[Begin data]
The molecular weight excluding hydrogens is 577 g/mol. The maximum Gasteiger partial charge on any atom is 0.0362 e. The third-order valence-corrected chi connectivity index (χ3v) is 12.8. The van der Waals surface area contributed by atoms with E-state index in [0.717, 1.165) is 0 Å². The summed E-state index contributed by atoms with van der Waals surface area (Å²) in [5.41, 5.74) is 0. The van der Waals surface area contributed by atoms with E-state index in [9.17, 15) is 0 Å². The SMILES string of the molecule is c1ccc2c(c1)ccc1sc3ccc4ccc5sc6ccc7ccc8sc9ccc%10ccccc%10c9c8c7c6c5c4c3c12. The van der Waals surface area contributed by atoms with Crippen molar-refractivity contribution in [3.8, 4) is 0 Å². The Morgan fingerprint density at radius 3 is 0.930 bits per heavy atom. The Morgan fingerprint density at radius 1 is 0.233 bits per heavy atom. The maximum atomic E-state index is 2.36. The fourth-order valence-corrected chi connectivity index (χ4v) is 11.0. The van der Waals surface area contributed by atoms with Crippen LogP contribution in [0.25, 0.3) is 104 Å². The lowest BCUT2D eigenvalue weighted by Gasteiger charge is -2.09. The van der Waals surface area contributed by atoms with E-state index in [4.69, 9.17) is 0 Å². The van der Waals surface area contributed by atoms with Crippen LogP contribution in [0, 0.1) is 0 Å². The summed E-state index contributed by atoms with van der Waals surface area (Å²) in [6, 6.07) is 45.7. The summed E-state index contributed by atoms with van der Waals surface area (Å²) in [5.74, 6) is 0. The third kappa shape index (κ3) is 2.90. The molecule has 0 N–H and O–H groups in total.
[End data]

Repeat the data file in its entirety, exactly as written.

The molecular weight excluding hydrogens is 577 g/mol. The maximum Gasteiger partial charge on any atom is 0.0362 e. The third-order valence-corrected chi connectivity index (χ3v) is 12.8. The van der Waals surface area contributed by atoms with E-state index in [0.717, 1.165) is 0 Å². The summed E-state index contributed by atoms with van der Waals surface area (Å²) in [5.41, 5.74) is 0. The van der Waals surface area contributed by atoms with E-state index in [9.17, 15) is 0 Å². The SMILES string of the molecule is c1ccc2c(c1)ccc1sc3ccc4ccc5sc6ccc7ccc8sc9ccc%10ccccc%10c9c8c7c6c5c4c3c12. The van der Waals surface area contributed by atoms with Crippen molar-refractivity contribution in [3.8, 4) is 0 Å². The Morgan fingerprint density at radius 3 is 0.930 bits per heavy atom. The Morgan fingerprint density at radius 1 is 0.233 bits per heavy atom. The maximum atomic E-state index is 2.36. The fourth-order valence-corrected chi connectivity index (χ4v) is 11.0. The van der Waals surface area contributed by atoms with Crippen LogP contribution in [0.25, 0.3) is 104 Å². The lowest BCUT2D eigenvalue weighted by Gasteiger charge is -2.09. The van der Waals surface area contributed by atoms with E-state index in [4.69, 9.17) is 0 Å². The van der Waals surface area contributed by atoms with Crippen LogP contribution in [0, 0.1) is 0 Å². The summed E-state index contributed by atoms with van der Waals surface area (Å²) in [6, 6.07) is 45.7. The summed E-state index contributed by atoms with van der Waals surface area (Å²) in [5.74, 6) is 0. The third kappa shape index (κ3) is 2.90. The molecule has 0 N–H and O–H groups in total.